Date of Conferral







Cheri Toledo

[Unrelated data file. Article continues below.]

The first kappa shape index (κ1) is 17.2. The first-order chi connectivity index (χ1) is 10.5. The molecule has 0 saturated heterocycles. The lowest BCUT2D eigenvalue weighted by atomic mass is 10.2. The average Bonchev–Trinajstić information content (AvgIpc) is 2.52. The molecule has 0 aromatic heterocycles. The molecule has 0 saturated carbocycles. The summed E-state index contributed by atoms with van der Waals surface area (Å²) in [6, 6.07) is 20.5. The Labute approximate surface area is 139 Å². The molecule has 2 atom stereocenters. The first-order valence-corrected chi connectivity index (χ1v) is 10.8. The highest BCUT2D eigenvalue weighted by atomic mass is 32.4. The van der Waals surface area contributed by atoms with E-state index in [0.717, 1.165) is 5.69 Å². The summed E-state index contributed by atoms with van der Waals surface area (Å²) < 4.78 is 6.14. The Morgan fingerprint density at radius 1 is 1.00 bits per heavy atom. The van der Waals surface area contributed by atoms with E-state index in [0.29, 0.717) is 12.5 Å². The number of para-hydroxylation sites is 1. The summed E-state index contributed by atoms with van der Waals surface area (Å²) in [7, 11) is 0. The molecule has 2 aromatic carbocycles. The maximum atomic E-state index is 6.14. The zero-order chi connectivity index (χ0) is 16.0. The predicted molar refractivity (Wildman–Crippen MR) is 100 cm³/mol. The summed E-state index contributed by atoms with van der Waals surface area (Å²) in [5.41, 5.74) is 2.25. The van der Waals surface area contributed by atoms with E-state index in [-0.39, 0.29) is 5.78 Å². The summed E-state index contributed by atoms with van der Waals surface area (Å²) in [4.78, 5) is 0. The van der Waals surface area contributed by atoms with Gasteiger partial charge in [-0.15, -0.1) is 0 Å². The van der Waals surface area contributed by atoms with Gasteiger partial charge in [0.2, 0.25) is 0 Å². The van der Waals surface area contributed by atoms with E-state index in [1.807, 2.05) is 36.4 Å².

Computer-mediated communication (CMC) offers opportunities to assist world language students to become global communicators in a digital society. However, perceptions of high school world language (HSWL) teachers on the suitability of these applications are not known. The purpose of this qualitative case study was to explore and document the professional perspectives of HSWL teachers who have taught over 10 years, to learn the benefits and obstacles that they must consider in teaching communicative language skills with CMC. The research questions explored possible reasons that would motivate or dissuade from teaching with these applications. The technology acceptance model extension (TAM2) provided the conceptual framework for this study because it elucidates the cognitive and social processes that affect teacher decisions when reviewing a technology to support their instruction. The collected data included 6 in-depth interviews, field observations, and document reviews. The data analysis began with a precoding based on TAM2, and coding to identify emergent themes such as student immaturity and content-specific professional development. In the findings, the teachers perceived CMC as unsuitable due to the digital divide and the focus on grammatical competence. However, the teachers noted the possible benefits of content-specific professional development. This study contributes to positive social change by providing insight into the current role of computer technology in HSWL instruction and suggestions for how to encourage teachers to adopt innovative uses of digital technology in their CLT practices.